# Interior reconstruction

In iterative reconstruction in digital imaging, interior reconstruction (also known as limited field of view (LFV) reconstruction) is a technique to correct truncation artifacts caused by limiting image data to a small field of view. The reconstruction focuses on an area known as the region of interest (ROI). Although interior reconstruction can be applied to dental or cardiac CT images, the concept is not limited to CT. It is applied with one of several methods.

## Methods

The purpose of each method is to solve for vector ${\displaystyle x}$ in the following problem:

${\displaystyle {\begin{bmatrix}f\\g\end{bmatrix}}={\begin{bmatrix}A&B\\C&D\end{bmatrix}}{\begin{bmatrix}x\\y\end{bmatrix}}.}$
Region of interest (ROI) of an image showing an object

Let ${\displaystyle X}$ be the region of interest (ROI) and ${\displaystyle Y}$ be the region outside of ${\displaystyle X}$. Assume ${\displaystyle A}$, ${\displaystyle B}$, ${\displaystyle C}$, ${\displaystyle D}$ are known matrices; ${\displaystyle x}$ and ${\displaystyle y}$ are unknown vectors of the original image, while ${\displaystyle f}$ and ${\displaystyle g}$ are vector measurements of the responses (${\displaystyle f}$ is known and ${\displaystyle g}$ is unknown). ${\displaystyle x}$ is inside region ${\displaystyle X}$, (${\displaystyle x\in X}$) and ${\displaystyle y}$, in the region ${\displaystyle Y}$, (${\displaystyle y\in Y}$), is outside region ${\displaystyle X}$. ${\displaystyle f}$ is inside a region in the measurement corresponding to ${\displaystyle X}$. This region is denoted as ${\displaystyle F}$, (${\displaystyle f\in F}$), while ${\displaystyle g}$ is outside of the region ${\displaystyle F}$. It corresponds to ${\displaystyle Y}$ and is denoted as ${\displaystyle G}$, (${\displaystyle g\in G}$).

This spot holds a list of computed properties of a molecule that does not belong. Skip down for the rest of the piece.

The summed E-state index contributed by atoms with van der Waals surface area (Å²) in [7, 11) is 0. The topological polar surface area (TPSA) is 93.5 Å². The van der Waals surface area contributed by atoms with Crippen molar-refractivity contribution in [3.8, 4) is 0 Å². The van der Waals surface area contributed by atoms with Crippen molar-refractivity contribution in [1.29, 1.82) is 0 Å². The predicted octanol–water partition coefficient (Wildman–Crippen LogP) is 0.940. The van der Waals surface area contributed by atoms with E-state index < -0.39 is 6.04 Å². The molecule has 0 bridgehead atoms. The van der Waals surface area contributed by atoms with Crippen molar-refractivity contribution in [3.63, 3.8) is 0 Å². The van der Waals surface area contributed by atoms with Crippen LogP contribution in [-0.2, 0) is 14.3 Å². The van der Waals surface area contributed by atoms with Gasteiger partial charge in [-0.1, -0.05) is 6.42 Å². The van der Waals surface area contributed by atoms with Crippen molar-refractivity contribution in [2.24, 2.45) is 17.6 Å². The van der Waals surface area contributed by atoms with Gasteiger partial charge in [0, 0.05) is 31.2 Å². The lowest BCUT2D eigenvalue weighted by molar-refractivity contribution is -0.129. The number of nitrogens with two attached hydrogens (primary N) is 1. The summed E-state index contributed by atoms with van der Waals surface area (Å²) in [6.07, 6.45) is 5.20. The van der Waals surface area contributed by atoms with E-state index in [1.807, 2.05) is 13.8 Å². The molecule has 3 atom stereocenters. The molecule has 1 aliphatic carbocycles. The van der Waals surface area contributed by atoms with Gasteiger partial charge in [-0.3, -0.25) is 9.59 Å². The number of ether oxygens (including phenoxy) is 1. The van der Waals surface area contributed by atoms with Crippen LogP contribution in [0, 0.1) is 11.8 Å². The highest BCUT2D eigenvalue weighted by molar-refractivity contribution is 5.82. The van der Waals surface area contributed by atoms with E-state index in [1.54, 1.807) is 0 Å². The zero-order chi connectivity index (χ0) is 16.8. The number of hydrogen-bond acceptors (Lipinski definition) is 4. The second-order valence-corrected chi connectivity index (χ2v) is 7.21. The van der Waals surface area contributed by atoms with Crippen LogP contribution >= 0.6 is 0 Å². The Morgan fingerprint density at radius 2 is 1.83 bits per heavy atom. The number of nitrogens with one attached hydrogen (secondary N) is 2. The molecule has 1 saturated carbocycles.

For CT image-reconstruction purposes, ${\displaystyle C=0}$.

To simplify the concept of interior reconstruction, the matrices ${\displaystyle A}$, ${\displaystyle B}$, ${\displaystyle C}$, ${\displaystyle D}$ are applied to image reconstruction instead of complex operators.

The first interior-reconstruction method listed below is extrapolation. It is a local tomography method which eliminates truncation artifacts but introduces another type of artifact: a bowl effect. An improvement is known as the adaptive extrapolation method, although the iterative extrapolation method below also improves reconstruction results. In some cases, the exact reconstruction can be found for the interior reconstruction. The local inverse method below modifies the local tomography method, and may improve the reconstruction result of the local tomography; the iterative reconstruction method can be applied to interior reconstruction. Among the above methods, extrapolation is often applied.